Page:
A record-breaking $3.8 billion deal to finance an offshore wind farm in the North Sea has helped to deliver the strongest quarter for clean energy investment in two years.
Global investment in renewable energy surged to $63.6 billion in Q2 of 2014, according to the latest data from Bloomberg New Energy Finance, a 33 per cent increase on quarter one.
BNEF says the quarter’s strong figures – which fell just $14.4 billion short of the quarterly record of $78 billion from Q2 2011 – were driven by a variety of big deals for solar and wind projects sized in the hundreds of megawatts, and strong activity in rooftop solar installation.
The $3.8 billion financing of the 600MW Gemini offshore wind farm off the coast of the Netherlands – the largest investment decision ever in renewable energy (excluding hydro) was sealed in May.
Led by Canada’s Northland Power, it also involved three other equity investor groups, 12 European, Canadian and Japanese commercial banks, the European Investment Bank, a Danish pension fund and three export-credit agencies.
Other highlights from the quarter included the $818 million 121MW Ashalim I Sun Negev solar thermal project in Israel, and the $647 million investment go-ahead for the 252MW Cemex Ventika wind farm in Mexico.
By asset class, finance of utility-scale projects such as wind farms, solar parks and small hydro dams totalled $38.2 billion in the second quarter of 2014, up from $22.8 billion in Q1, but down slightly from $38.5bn in Q2 2013.
Financing of rooftop solar and other small-scale PV capacity rose by 41 per cent on the same quarter a year earlier, to $21.2 billion.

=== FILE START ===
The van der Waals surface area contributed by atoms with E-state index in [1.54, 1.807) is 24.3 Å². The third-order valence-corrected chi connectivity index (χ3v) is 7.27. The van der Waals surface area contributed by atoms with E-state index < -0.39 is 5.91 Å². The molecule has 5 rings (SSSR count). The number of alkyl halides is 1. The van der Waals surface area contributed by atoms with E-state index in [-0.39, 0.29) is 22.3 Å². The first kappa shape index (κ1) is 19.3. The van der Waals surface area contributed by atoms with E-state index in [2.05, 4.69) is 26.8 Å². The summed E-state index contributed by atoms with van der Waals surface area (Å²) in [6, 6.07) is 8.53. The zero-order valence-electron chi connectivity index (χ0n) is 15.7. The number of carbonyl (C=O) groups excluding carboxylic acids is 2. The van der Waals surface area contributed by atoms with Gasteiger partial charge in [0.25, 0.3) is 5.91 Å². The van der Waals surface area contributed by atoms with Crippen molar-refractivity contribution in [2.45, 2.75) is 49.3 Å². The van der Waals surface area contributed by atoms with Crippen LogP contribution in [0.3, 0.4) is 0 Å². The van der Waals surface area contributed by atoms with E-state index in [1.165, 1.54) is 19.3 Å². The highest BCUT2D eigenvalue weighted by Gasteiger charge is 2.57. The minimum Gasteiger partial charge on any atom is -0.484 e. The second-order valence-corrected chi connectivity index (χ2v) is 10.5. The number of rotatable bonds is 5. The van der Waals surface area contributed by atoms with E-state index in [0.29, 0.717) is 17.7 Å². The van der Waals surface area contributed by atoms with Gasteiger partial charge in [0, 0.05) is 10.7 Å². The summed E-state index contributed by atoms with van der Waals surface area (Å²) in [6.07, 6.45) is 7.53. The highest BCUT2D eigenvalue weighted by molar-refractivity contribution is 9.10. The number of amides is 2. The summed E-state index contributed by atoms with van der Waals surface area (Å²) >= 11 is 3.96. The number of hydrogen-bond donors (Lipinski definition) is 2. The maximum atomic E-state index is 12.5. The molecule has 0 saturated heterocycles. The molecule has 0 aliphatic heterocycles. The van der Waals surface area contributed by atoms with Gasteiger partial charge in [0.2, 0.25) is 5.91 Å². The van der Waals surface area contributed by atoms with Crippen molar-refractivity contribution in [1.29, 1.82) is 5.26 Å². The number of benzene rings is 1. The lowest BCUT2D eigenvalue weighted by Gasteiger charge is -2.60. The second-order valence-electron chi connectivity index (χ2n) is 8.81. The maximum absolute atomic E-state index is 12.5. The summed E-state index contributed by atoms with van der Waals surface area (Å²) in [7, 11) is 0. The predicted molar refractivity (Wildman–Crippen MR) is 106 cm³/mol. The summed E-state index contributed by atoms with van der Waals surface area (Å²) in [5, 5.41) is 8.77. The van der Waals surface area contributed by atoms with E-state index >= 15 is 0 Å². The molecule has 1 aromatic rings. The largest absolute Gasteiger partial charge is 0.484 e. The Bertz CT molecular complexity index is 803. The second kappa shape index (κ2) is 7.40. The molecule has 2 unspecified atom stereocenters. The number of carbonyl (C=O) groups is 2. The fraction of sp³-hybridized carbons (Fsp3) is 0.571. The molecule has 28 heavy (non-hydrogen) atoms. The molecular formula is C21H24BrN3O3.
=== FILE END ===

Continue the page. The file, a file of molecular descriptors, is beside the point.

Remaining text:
China, was the biggest national contributor to the quarter’s investments, committing $19.3 billion to renewable energy projects – more than double the Q1 figure and a 16 per cent increase on the same quarter a year ago, says BNEF.
Europe, meanwhile, invested $14 billion – a 26 per cent improvement on Q1 – while the US features high on the most improved list, investing 34 per cent more in Q2 than Q1, at $10.6 billion.
Michael Liebreich, chairman of the BNEF advisory, said the rebound in clean energy investment – after two years of decline driven by the European fiscal crisis, policy uncertainty and plummeting costs of renewables – represented a shift in the market.
“What we are seeing is the new competitiveness of renewable energy winning through, driving a surge in demand,” he said.
“The new investment upswing is broad-based, with activity rising across wind and solar, large-scale and small-scale projects, and covering most of the big markets.
“Even venture capital and private equity, which have been depressed in prior quarters, have seen the green shoots of recovery in deal volume,” Liebreich said.
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